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A Novel Mechanism for H2O2-induced Leaf Cell Death in Rice was Found

Nitric oxide (NO) is a redox-active molecule that plays a key role in a broad spectrum of physiological and developmental functions throughout plant life cycle.


To generate insights into the potential role of NO in the process of rice leaf cell death, scientists in Dr. Chengcai Chu’s group from the Institute of Genetics and Developmental Biology, the Chinese Academy of Sciences carried out an extensive screening of their large rice T-DNA mutant population, and isolated a NO content increased mutant, named nitric oxide excess 1 (noe1). Map-based cloning revealed that NOE1 encoded a rice catalase. Further, noe1 resulted in an increase of hydrogen peroxide (H2O2) in the leaves, which consequently promoted NO production via activation of nitrate reductase (NR). Removal of excess NO reduced cell death in both leaves and suspension cultures derived from noe1 plants, implicating NO as an important endogenous mediator of H2O2-induced leaf cell death. Reduction of intracellular SNO (S-nitrosothiol) level, generated by over-expression of OsGSNOR, which regulates global levels of protein S-nitrosylation, alleviated leaf cell death in noe1 plants. Thus, S-nitrosylation was also involved in light-dependent leaf cell death in noe1. Utilizing the biotin-switch assay, nanoliquid chromatography, and tandem mass spectrometry (LC/MS/MS), S-nitrosylated proteins were identified in both wild type and noe1 plants. NO targets identified only in noe1 plants included glyceraldehyde 3-phosphate dehydrogenase (GAPDH) and thioredoxin (TRX), which have been reported to be involved in S-nitrosylation regulated cell death in animals.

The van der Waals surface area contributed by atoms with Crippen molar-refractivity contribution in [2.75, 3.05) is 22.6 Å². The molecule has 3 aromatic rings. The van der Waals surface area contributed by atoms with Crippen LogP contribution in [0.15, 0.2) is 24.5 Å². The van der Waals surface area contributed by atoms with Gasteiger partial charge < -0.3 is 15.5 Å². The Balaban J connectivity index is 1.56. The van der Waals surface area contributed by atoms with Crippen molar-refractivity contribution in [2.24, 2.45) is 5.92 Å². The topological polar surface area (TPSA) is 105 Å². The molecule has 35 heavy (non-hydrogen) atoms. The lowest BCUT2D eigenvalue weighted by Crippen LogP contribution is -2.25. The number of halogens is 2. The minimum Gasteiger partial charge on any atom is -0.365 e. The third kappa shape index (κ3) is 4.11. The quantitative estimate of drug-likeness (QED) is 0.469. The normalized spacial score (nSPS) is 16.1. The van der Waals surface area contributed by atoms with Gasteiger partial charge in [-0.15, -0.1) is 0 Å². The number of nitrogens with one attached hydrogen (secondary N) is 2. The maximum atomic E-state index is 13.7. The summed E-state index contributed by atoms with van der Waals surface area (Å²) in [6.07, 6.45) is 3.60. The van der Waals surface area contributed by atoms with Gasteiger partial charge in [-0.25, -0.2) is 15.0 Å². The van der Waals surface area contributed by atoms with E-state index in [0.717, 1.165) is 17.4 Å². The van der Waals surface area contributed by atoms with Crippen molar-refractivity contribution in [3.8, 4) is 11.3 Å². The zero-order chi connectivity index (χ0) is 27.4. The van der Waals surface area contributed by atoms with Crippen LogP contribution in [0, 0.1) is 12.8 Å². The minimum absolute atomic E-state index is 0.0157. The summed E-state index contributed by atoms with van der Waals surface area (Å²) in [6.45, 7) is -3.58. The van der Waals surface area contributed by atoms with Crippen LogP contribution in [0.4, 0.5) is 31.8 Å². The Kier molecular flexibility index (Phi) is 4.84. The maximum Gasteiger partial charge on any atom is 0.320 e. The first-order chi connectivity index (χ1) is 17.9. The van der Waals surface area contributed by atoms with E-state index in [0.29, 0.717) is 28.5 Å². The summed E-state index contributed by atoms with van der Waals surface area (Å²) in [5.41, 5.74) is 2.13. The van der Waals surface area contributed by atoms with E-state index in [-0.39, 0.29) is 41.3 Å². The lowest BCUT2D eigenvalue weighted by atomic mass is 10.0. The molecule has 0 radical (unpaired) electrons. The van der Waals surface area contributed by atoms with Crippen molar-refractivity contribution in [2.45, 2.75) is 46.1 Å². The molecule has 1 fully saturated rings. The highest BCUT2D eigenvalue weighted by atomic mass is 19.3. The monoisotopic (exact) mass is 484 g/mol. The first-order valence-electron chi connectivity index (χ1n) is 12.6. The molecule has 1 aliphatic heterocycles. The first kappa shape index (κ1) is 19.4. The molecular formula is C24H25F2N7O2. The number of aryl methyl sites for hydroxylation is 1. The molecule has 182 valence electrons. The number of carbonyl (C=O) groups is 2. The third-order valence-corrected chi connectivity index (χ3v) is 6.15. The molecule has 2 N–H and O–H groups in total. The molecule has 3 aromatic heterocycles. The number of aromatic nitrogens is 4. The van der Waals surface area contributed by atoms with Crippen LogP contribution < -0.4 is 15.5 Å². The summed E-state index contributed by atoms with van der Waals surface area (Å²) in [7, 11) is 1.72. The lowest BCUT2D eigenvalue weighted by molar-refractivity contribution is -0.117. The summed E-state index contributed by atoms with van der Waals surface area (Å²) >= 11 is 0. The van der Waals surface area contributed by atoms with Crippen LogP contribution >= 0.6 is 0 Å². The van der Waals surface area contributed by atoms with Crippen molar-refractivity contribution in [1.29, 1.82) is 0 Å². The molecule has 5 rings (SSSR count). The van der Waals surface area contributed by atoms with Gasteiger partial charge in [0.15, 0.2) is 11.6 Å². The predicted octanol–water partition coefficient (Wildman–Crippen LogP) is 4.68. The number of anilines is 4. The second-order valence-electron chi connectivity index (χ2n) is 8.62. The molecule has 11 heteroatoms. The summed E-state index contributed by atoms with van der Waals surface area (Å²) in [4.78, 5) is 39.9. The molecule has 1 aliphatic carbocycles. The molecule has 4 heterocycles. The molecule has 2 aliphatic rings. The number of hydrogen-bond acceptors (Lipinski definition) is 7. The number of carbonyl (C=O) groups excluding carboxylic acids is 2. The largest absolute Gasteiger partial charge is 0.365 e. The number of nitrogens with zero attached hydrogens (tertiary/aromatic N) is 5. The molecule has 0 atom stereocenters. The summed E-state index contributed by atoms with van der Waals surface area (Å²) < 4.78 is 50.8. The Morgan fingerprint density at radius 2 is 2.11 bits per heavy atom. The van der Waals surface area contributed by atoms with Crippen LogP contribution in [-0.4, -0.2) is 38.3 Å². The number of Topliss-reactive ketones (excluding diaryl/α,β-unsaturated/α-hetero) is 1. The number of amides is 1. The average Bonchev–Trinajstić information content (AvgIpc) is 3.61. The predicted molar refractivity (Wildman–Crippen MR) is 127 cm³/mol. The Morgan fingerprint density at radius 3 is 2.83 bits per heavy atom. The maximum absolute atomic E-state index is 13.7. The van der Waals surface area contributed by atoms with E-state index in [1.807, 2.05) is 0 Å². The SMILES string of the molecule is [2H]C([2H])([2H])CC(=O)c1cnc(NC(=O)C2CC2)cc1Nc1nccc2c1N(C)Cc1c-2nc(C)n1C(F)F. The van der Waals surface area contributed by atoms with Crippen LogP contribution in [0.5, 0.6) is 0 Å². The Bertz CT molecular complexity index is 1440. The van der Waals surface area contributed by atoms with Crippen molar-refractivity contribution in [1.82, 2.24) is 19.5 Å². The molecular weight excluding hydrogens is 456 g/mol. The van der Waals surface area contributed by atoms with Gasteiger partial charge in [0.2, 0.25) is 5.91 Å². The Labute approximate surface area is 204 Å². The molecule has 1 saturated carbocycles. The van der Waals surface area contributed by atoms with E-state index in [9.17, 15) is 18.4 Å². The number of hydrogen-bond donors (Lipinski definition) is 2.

The results have been online published on Plant Physiology(DOI:10.1104/pp.111.184531) with Dr. Aihong Lin, Dr. Yiqin Wang, and Dr. Jiuyou Tang as the co-first authors. This research was supported by grants from Chinese Academy of Sciences, Ministry of Science and Technology, Ministry of Agriculture of China, and National Natural Science Foundation of China.



Chengcai Chu, Ph.D.

Institute of Genetics and Developmental Biology, Chinese Academy of Sciences, Beijing, China.



Figure 1. NO and Protein S-nitrosylation is involved in H2O2-induced leaf cell death. Phenotypes (A) and SNO contents (B) of 3-month-old wild type (WT) and noe1 grown under high light (1600 μmol.m-2·s-1). H2O2 (C) and SNO (D) contents in wild type and noe1 seedlings at 2 h interval at the first day following exposure to high light. A proposed model (E) for the role of NO and SNOs in H2O2-induced leaf cell death in rice. (Image by Aihong Lin etc.)